Sunday, February 17, 2008

"Tolerance is a virtue, but tolerance coupled with passivity is a vice."

That's the way Hedges concludes American Fascists: The Christian Right and the War on America. I don't disagree, but I do think the turn of current events since the book was written less than two years ago means we have less to be worried about, at least in the short term. Events like the death of Jerry Fallwell, Pat Robertson endorsing Giuliani and in general the failure of the Christian right to coalesce behind any particular presidential candidate shows, in my mind, that they're losing cohesion and influence.

In the final chapter of American Fascists, Hedges says that if there's another terrorist attack, or a wide-scale environmental disaster, that's when we should really be concerned, and that's hard to argue with considering what happened in 2001 and 2002 in this country. It's pretty much the sole reason I voted for Barack Obama and not Hillary Rodham Clinton -- when dissent was unpatriotic and the Democrats went along with Bush's, to put it kindly, highly questionable agenda, she did the easy thing, not the right thing. Obama was not in the Senate then, true, but he spoke out against the war and he certainly had aspirations to seek higher office, so it's not like he didn't have to be concerned about his viewpoint being used against him.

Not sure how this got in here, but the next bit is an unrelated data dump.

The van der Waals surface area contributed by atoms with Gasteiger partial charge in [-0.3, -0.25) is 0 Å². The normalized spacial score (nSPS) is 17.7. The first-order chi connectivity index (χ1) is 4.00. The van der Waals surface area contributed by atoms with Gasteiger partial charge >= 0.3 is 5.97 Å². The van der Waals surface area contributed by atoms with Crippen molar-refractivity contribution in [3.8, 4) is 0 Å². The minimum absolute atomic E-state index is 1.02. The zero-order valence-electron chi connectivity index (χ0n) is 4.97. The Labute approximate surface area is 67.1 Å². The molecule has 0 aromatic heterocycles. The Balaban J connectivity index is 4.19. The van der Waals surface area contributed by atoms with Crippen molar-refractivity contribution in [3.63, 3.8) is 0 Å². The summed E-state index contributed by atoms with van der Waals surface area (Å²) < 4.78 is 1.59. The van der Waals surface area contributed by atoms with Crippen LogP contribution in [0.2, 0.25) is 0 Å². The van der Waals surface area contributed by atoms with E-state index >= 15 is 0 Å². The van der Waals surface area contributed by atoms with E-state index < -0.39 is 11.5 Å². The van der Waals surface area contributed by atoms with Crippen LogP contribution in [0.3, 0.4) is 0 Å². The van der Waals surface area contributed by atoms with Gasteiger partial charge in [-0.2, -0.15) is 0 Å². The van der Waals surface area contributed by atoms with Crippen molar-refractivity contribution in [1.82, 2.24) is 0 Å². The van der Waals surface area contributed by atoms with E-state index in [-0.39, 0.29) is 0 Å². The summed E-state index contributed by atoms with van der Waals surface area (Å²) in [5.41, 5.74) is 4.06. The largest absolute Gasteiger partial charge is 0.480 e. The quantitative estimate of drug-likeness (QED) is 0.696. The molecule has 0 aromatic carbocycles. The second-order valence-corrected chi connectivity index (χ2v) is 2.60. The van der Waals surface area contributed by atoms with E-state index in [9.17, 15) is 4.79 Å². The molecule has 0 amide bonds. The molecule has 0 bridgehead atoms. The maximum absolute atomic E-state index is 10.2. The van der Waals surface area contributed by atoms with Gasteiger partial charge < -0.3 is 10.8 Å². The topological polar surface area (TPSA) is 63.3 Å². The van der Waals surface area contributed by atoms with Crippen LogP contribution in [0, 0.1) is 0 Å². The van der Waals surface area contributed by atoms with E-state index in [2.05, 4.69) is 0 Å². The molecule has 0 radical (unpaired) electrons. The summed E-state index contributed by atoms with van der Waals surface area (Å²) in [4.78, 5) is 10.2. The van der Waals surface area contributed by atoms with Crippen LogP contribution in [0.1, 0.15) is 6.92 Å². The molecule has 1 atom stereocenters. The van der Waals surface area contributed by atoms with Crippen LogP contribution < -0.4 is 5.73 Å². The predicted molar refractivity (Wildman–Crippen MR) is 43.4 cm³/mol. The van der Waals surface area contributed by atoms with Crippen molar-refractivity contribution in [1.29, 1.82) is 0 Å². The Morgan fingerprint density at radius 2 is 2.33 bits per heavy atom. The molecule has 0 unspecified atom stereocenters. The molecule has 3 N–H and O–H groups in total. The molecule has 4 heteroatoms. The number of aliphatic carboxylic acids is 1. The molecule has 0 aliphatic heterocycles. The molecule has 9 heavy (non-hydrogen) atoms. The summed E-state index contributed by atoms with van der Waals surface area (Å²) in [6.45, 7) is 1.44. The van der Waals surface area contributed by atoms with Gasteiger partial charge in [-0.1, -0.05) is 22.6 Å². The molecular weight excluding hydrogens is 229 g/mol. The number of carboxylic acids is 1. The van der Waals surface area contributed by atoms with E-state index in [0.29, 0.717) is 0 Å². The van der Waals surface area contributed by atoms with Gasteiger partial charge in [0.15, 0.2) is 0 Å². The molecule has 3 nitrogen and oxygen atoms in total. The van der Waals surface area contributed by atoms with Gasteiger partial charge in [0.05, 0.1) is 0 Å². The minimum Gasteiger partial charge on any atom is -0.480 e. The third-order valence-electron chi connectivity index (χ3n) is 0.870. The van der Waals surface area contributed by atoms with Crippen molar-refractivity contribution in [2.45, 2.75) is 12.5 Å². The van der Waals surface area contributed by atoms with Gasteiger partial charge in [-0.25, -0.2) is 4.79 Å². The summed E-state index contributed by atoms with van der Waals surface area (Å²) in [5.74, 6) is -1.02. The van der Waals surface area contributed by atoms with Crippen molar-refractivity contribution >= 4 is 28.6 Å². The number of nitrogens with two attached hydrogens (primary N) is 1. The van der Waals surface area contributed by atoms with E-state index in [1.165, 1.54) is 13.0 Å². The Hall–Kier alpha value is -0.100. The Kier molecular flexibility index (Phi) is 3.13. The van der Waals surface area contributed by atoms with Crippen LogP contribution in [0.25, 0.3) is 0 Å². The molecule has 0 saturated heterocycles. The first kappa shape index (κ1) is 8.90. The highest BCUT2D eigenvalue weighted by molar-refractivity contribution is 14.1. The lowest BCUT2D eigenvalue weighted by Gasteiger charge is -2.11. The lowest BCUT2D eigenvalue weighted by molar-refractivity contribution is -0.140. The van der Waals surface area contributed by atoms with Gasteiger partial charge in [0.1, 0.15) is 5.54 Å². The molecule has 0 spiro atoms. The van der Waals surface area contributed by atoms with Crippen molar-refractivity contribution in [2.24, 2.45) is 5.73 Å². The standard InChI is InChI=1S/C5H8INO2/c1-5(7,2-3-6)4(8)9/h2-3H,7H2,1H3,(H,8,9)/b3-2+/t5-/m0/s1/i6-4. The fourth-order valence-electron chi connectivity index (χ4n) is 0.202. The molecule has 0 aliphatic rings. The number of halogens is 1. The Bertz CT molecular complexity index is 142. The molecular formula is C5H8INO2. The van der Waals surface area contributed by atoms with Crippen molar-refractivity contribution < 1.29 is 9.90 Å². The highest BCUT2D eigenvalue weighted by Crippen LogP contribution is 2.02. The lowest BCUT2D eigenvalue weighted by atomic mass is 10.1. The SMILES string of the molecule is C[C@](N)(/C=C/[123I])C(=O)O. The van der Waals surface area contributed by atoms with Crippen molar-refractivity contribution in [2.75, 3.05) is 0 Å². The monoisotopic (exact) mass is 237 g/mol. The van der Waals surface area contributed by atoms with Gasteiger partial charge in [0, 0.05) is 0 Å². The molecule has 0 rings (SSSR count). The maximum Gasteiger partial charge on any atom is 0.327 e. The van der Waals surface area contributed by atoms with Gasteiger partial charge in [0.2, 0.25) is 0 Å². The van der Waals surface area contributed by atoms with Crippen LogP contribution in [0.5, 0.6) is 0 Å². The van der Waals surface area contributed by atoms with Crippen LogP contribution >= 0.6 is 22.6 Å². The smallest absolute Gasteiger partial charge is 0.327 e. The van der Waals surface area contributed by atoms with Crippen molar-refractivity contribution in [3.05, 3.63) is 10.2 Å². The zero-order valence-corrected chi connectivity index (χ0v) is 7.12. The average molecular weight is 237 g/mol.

Anyway, the American electorate seems to be drifting a bit leftward and, bar some sort of disaster, the influence of the Christian Right is fading. I think that this quote from Vasily Grossman, a Russian novelist, that Hedges uses sums up my viewpoint pretty well:
"Human history is not the battle of good struggling to overcome evil. It is a battle fought by a great evil struggling to crush a small kernel of human kindness. But if what is human in human beings has not been destroyed even now, then evil will never conquer."

When it comes to women's rights, civil rights, gay rights or any other cause, the forces of intolerance can and have won some of the battles. But ultimately, they never prevent progress. They just slow it down, and sooner or later, they always lose and history marches forward.

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